A petition filed by Solicitor General Jose Calida calling for the termination of ABS-CBN’s franchise is an abuse of his position and represents a threat to every media outlet in the country, Vice President Leni Robredo said today in a statement.
Calida showed up personally at the Supreme Court yesterday to file the petition, which accused the media company of violating the terms set by Congress when it granted its license in 1995. He alleged that ABS-CBN issued Philippine Depositary Receipts (PDRs) to foreigners, a violation of constitutional regulations on foreign ownership of media companies. He also sought to have Kapamilya Box Office (KBO), a cable pay-per-view channel owned by ABS-CBN, suspended.
In her statement, Robredo characterized the petition as an attack on press freedom.
“We should watch over the efforts to have ABS-CBN’s franchise canceled because this is all about [the misuse of] power,” she said in Filipino. “Who has the right to say what is true and important? If the government takes over this right, they are also taking over our right to know what is true. Let’s be clear on this: what’s happening is not the right process to renew a franchise. This is harassment, one that fulfills the agenda of who is in power. Therefore, this is an abuse of power.”
“We should ask: If this is being done on the most powerful network in our country, this can also be done on smaller networks, on newspapers and radio stations, even on our social media feeds, as a way [for the government] to dictate to us what is true and important.”
Last night, ABS-CBN issued a statement rejecting Calida’s accusations and saying they did not violate any laws.
“The Office of the Solicitor General’s accusations, which were written on their press statement, have no basis. ABS-CBN follows the law in connection with our franchise, and our operation was approved by the respective government agencies,” the statement said in Filipino.
The company said their franchise was approved by the government and that their PDRs were studied by the Securities and Exchange Commission and the Philippine Stock Exchange before being sold to investors.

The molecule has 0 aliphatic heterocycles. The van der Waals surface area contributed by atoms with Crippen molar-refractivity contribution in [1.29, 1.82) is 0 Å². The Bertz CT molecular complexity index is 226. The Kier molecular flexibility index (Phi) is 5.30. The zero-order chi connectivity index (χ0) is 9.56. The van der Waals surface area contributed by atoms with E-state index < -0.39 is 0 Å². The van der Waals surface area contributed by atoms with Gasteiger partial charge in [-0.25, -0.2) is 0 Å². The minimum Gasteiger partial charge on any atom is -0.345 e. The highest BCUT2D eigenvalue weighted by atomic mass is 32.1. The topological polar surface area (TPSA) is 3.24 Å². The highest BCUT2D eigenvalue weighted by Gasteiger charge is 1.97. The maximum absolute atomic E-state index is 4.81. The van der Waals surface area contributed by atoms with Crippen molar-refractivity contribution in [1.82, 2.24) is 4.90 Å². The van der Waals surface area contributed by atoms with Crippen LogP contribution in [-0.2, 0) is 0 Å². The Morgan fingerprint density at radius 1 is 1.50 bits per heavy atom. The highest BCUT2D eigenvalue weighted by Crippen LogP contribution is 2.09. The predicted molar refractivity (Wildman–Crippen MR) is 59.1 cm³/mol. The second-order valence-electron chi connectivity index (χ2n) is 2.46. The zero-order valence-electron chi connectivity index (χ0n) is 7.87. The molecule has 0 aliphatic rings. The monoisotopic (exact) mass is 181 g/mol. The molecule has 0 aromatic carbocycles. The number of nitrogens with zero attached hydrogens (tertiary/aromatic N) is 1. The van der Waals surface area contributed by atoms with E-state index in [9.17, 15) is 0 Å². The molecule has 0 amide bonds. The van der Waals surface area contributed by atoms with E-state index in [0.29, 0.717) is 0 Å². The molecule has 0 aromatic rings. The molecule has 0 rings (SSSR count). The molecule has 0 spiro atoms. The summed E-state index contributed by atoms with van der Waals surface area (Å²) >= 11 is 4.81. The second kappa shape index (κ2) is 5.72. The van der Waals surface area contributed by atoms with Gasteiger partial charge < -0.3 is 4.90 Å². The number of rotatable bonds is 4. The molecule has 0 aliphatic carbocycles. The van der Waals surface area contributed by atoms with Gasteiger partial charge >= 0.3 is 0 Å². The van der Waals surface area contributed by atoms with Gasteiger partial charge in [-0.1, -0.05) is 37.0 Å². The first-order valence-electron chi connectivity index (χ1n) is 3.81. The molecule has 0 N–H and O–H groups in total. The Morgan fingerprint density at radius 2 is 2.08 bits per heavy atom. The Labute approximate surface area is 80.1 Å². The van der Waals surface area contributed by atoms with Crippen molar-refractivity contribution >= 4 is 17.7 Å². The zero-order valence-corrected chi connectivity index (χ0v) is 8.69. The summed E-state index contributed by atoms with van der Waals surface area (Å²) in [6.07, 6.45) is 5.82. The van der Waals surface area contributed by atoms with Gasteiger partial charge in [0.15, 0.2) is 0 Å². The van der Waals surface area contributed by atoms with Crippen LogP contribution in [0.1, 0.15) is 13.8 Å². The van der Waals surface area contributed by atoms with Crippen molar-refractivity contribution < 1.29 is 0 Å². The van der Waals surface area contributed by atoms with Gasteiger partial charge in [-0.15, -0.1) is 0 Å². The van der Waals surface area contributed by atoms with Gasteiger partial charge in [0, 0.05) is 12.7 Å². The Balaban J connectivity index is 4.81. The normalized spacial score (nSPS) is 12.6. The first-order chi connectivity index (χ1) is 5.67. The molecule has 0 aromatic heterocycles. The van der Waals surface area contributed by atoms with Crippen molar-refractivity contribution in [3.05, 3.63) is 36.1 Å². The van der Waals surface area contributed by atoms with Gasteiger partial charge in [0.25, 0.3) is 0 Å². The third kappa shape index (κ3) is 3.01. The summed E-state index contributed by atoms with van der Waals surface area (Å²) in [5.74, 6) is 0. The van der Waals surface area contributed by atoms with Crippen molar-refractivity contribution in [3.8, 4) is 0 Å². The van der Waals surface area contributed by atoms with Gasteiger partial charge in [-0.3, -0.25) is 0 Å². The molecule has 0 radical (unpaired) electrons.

“We reiterate that everything that ABS-CBN does is in accordance with the law. We did not violate the law. This case is an effort to deprive Filipinos of ABS-CBN’s service,” they added, warned that the network will close if Calida succeeds.
Indeed, if Calida succeeds, it would be the second time ABS-CBN has been shut down due to politics. In September 1972, after dictator President Ferdinand Marcos announced the imposition of martial law, ABS-CBN was seized by the government and was handed over to Roberto Benedicto, a crony. Then-ABS-CBN President Geny Lopez was imprisoned but escaped and spent several years in exile in the United States, returning to the Philippines only after Marcos was booted out of power in 1986.
Prior to Calida’s filing, President Rodrigo Duterte had repeatedly said in public that he will block the renewal of ABS-CBN’s franchise because the company allegedly failed to air his campaign ad in 2016, despite accepting payment for it. He has also accused them of running “slanted” stories that painted him in an unflattering light.
Duterte has the power to veto the franchise in the case that Congress decides to renew it, but House Speaker Alan Peter Cayetano has admitted that he too has “personal objections” to granting ABS-CBN a new license, claiming the company interfered in the 2016 elections.
Should ABS-CBN shut down, it would affect 6,730 regular workers, 900 contract workers, and 3,325 on-air “talents.”